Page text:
As the new year begins, many law firms are looking at their performance evaluation standards and procedures for associates. This is more than just another "HR exercise."
Our firm has identified a clear, direct, and positive correlation between the quality of performance standards for associates and the overall financial performance of a law firm. As profitability and competition become more challenging for most law firms, many are concluding that it is time to get serious about associate performance.
The good news is that a law firm does not need to hire outside human resources consultants to make substantial permanent improvements in how they manage and evaluate the performance of associates. Instead, we recommend that you begin by asking three questions about how you evaluate your associates.They apply to law firms of all sizes and practice specialties, everywhere in the world.
1. Is performance evaluation in your firm defined by, and focused on, observable behaviors, not values or attitudes?
This is important for at least two reasons. Behaviours are what produce business results, provide channel markers for the development of skills, and advance the firm's reputation with clients and referral sources. As a practical matter, it is easier to be clear about whether a lawyer has displayed a behaviour rather than an attitude.
For example, the quality of "shows initiative" is too open to interpretation to be a meaningful indicator of performance. If an associate were to be told, "You lack initiative," he or she would not know what to do to improve. Better results would be achieved by setting clear behavioral standards such as "Documents current problems and identifies potential solutions for the future" (beyond simply fixing an error or problem without thought to potential future improvements). These types of standards can also be tailored to reflect evolving priorities in the firm, such as "Uses time records to identify opportunities to delegate work to trainees." Behavioural standards reduce misunderstandings and ensure meaningful goal achievement and performance improvement.
2. Do your performance standards directly support your firm's business plan?
The most effective associate performance management systems include, as a major element if not the most important one, the production of billable client work. There are a variety of ways to measure this. Some of our clients set standards for approved "billable hours" recorded, i.e., hours of work that are approved by the partner and could be charged to the client if the matter is billed on an hourly rate. Other firms also calculate the value of the fees collected, apportioned to each associate's participation in the matter. Still other firms also develop a simple system of "internal billing rates" to measure the value of the work actually performed by an associate, rather than actual collections, which usually are beyond the control of influence of associates. These internal billing rates can also be applied to activities that add value to the firm but do not generate fees, such as marketing and business development,research and writing, continuing legal education, and important management projects.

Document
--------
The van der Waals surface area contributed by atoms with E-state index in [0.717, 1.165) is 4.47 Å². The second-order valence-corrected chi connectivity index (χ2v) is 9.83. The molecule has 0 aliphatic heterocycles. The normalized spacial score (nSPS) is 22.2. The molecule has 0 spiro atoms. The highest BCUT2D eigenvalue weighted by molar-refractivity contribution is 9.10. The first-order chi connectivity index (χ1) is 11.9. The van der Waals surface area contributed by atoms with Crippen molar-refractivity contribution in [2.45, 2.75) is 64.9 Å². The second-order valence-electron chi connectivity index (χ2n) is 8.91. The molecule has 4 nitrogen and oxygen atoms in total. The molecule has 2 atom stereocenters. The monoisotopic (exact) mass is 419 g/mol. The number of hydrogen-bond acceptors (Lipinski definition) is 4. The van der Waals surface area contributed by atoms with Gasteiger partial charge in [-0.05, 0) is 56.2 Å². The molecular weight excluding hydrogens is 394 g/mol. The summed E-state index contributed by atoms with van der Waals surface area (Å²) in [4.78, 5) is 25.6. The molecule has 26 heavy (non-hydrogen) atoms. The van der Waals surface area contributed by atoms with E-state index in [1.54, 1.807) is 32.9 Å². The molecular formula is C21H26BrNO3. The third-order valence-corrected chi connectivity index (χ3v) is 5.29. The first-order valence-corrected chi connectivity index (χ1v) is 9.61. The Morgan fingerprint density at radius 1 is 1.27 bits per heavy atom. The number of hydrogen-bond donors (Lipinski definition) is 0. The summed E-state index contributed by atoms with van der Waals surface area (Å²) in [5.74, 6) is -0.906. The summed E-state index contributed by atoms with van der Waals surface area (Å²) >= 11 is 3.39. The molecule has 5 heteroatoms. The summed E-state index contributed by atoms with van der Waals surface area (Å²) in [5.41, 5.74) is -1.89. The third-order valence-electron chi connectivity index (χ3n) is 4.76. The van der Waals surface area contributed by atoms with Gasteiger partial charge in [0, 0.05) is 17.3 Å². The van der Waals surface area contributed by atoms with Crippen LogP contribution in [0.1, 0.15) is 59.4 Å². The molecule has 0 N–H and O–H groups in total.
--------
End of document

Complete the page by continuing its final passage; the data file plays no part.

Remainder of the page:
3. Do your performance standards support the development of knowledge, skills, and experience that an associate will need to become a successful partner?
These standards are often expressed in terms of goals that are specific, measurable, agreed, realistic, and time-defined (SMART). For example, a goal that requires an associate to simply "develop knowledge and experience in transfer pricing" would be inadequate. However, a goal that is defined in terms of participation in a specific number of matters involving transfer pricing during a year, and perhaps describing the specific services or products that the associate would perform with regard to those matters, would be better.
Associate performance management should include a strong emphasis on developing and demonstrating defined skills and behaviors that can be observed and measured, and that also are critical to the sustainable success of the firm. When associates know what is expected of them and why that is important, they are much more likely to achieve positive results. Partners are also more likely both to emulate and provide feedback to associates – key factors in building a performance- based culture - when performance standards are expressed in terms of expected behaviors, as opposed to abstract or overly-generalized desired qualities.
Lisa M. Walker Johnson